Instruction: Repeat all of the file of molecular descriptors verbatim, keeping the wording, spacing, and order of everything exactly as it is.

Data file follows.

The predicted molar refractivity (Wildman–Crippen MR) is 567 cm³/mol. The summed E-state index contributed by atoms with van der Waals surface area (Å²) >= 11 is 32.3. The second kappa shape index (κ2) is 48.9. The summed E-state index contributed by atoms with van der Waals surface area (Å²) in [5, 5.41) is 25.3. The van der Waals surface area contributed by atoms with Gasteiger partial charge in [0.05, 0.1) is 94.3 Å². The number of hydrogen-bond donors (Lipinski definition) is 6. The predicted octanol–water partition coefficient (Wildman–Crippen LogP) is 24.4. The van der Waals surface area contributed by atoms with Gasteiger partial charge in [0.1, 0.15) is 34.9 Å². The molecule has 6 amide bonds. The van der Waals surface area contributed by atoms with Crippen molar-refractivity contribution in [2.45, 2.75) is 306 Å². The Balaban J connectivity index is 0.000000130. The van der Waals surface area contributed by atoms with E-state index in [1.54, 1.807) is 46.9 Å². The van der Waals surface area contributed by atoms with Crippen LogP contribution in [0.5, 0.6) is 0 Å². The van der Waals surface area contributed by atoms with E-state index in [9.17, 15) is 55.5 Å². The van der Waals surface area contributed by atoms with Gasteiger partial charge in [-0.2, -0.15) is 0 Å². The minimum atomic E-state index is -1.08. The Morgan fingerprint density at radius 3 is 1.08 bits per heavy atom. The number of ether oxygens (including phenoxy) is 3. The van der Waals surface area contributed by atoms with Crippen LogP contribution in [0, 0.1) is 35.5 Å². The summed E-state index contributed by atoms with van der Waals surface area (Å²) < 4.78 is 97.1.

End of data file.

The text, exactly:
The predicted molar refractivity (Wildman–Crippen MR) is 567 cm³/mol. The summed E-state index contributed by atoms with van der Waals surface area (Å²) >= 11 is 32.3. The second kappa shape index (κ2) is 48.9. The summed E-state index contributed by atoms with van der Waals surface area (Å²) in [5, 5.41) is 25.3. The van der Waals surface area contributed by atoms with Gasteiger partial charge in [0.05, 0.1) is 94.3 Å². The number of hydrogen-bond donors (Lipinski definition) is 6. The predicted octanol–water partition coefficient (Wildman–Crippen LogP) is 24.4. The van der Waals surface area contributed by atoms with Gasteiger partial charge in [0.1, 0.15) is 34.9 Å². The molecule has 6 amide bonds. The van der Waals surface area contributed by atoms with Crippen molar-refractivity contribution in [2.45, 2.75) is 306 Å². The Balaban J connectivity index is 0.000000130. The van der Waals surface area contributed by atoms with E-state index in [1.54, 1.807) is 46.9 Å². The van der Waals surface area contributed by atoms with Crippen LogP contribution in [0.5, 0.6) is 0 Å². The van der Waals surface area contributed by atoms with E-state index in [9.17, 15) is 55.5 Å². The van der Waals surface area contributed by atoms with Gasteiger partial charge in [-0.2, -0.15) is 0 Å². The minimum atomic E-state index is -1.08. The Morgan fingerprint density at radius 3 is 1.08 bits per heavy atom. The number of ether oxygens (including phenoxy) is 3. The van der Waals surface area contributed by atoms with Crippen LogP contribution in [0, 0.1) is 35.5 Å². The summed E-state index contributed by atoms with van der Waals surface area (Å²) < 4.78 is 97.1.